WUR researcher Roel Jongeneel told the European Parliament that the results of his study into the consequences of the Green Deal and the farm-to-table food strategy are mainly indicative.
In a joint hearing of the AGRI Agriculture Committee and the ENVI Environment Committee, Jongeneel emphasized that his study mainly looks at consequences on the production side. His WUR study refers to incomes only as an indication.
In the hearing yesterday, Jongeneel gave an explanation of two WUR studies into the possible consequences of the farm-to-fork strategy on arable farming and livestock farming. Using sheets, he made it clear that the Green Deal and F2F are expected to have a negative impact. on both animal and vegetable production in the EU will have from 10 to 15 percent. The consequences will differ per crop, per farm system and especially per region.
Jongeneel emphasized on Tuesday afternoon that major differences can occur per country, depending on how the EU policy will be put into practice per country via the NSPs. 'We just did some case studies; in the future, a lot will depend on exactly which policy is implemented and how things are tackled locally. Very little is known about it at the moment.”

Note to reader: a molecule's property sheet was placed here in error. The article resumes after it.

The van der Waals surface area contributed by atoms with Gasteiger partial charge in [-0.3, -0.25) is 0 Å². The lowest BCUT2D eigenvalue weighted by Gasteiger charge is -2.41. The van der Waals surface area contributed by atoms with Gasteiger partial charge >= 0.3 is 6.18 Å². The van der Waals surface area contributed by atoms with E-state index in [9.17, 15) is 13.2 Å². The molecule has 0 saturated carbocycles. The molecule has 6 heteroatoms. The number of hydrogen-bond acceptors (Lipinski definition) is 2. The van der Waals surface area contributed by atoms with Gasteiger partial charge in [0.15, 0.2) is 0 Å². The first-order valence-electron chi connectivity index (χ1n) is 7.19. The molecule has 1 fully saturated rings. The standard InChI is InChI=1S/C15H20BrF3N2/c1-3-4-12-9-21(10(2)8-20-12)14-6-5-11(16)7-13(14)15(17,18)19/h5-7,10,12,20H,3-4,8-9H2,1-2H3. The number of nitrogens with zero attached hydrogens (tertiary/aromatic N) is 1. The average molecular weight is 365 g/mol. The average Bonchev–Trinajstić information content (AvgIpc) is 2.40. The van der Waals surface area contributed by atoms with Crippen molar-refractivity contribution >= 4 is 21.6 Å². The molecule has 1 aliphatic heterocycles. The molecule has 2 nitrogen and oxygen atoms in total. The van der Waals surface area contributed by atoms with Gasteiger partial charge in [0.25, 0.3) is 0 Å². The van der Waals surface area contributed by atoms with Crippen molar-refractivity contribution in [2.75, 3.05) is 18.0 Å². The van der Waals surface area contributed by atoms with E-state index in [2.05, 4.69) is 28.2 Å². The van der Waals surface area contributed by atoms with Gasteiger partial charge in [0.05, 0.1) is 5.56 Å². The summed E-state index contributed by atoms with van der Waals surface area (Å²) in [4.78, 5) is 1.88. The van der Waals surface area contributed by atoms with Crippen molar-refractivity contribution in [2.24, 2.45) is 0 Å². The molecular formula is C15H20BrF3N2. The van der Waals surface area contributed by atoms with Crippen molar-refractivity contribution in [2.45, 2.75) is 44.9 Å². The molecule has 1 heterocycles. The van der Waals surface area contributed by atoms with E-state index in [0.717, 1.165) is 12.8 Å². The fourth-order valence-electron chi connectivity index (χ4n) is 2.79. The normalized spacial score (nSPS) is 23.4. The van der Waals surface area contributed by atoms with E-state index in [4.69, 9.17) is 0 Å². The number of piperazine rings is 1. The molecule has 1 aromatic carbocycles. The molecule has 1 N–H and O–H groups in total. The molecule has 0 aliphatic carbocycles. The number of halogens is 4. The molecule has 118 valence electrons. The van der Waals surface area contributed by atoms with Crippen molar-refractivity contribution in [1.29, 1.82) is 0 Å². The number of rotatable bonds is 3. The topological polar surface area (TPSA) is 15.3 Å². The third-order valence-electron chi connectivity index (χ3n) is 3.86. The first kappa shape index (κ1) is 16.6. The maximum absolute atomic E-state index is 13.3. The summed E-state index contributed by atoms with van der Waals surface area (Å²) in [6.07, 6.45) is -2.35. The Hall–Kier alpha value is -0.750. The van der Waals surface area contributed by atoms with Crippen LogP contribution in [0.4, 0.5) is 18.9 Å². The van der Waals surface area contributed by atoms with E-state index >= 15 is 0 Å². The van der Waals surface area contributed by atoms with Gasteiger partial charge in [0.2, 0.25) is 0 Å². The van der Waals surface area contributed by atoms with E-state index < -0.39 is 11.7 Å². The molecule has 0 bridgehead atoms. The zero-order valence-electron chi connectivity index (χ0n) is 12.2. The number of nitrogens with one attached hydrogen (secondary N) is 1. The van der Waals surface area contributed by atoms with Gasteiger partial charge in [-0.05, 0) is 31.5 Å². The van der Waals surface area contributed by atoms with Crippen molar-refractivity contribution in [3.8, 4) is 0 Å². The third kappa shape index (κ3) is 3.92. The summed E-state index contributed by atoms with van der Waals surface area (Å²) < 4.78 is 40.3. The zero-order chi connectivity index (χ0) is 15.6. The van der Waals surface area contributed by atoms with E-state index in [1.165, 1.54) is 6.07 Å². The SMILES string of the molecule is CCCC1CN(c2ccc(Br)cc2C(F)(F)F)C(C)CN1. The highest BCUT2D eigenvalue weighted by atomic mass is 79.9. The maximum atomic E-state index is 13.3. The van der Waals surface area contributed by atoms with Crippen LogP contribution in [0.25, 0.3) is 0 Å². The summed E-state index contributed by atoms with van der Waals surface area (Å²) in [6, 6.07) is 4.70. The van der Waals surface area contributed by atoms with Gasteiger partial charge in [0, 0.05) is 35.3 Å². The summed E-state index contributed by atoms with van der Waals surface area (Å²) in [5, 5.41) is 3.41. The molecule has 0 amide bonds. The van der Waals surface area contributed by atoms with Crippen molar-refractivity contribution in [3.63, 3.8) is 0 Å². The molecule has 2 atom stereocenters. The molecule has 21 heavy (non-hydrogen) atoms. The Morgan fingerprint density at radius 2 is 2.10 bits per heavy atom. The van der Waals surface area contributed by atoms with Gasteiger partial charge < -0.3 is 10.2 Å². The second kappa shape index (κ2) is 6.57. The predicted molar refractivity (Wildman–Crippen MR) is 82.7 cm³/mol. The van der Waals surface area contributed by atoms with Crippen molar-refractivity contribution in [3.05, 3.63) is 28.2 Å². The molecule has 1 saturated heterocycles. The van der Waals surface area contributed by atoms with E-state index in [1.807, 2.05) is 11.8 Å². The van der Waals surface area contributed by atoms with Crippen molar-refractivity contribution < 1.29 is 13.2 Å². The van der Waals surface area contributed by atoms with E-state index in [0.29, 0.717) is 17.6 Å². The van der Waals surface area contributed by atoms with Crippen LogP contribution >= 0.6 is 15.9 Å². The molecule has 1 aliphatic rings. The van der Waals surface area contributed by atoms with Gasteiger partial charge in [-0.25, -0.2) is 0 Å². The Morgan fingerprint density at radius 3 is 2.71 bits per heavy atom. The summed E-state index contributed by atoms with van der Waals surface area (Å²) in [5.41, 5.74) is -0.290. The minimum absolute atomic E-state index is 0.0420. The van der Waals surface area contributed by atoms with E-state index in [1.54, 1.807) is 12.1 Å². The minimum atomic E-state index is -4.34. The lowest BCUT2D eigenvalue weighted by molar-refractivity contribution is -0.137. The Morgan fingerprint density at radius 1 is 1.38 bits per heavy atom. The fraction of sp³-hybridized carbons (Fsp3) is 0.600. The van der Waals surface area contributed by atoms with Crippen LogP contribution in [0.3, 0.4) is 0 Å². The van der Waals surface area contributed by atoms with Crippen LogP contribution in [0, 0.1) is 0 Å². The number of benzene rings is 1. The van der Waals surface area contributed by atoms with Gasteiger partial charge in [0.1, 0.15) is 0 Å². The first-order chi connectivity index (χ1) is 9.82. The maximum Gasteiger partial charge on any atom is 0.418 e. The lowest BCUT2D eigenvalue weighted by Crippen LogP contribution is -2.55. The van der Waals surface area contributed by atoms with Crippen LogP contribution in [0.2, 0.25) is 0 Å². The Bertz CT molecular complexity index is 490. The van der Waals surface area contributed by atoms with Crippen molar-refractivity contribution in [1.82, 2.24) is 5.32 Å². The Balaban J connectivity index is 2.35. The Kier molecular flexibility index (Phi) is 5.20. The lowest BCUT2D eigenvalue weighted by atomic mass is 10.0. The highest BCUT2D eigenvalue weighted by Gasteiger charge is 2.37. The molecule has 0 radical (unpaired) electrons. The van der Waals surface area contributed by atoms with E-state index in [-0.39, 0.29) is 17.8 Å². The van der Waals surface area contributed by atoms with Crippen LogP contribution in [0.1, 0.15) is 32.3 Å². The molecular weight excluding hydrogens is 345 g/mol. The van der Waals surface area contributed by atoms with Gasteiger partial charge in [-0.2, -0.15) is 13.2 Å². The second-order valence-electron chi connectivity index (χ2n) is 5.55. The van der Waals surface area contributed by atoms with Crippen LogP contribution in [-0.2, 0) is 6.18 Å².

The WUR studies were commissioned by CropLife Europe and Copa-Cogeca and mainly focus on the consequences for agriculture. One of those studies shows that the income effects can be both strongly positive and negative. A positive factor is the expectation of price increases as a result of the Green Deal.
A negative factor is the additional environmental requirements that lead to additional restrictions and higher costs. 'I always emphasize that there are major regional differences. You could get shifts in production within the EU. Some countries can then win (eg in Eastern Europe) and others lose (countries with environmental hotspots). Jongeneel called this 'a difficult story'.
Moreover, it is not yet clear to what extent the government will help farmers with targeted payments. “Our struggles also have to do with that: there is still a lot that is just not known, how can you estimate its impact? What is being done now is mainly indicative,' said Jongeneel when asked for an explanation.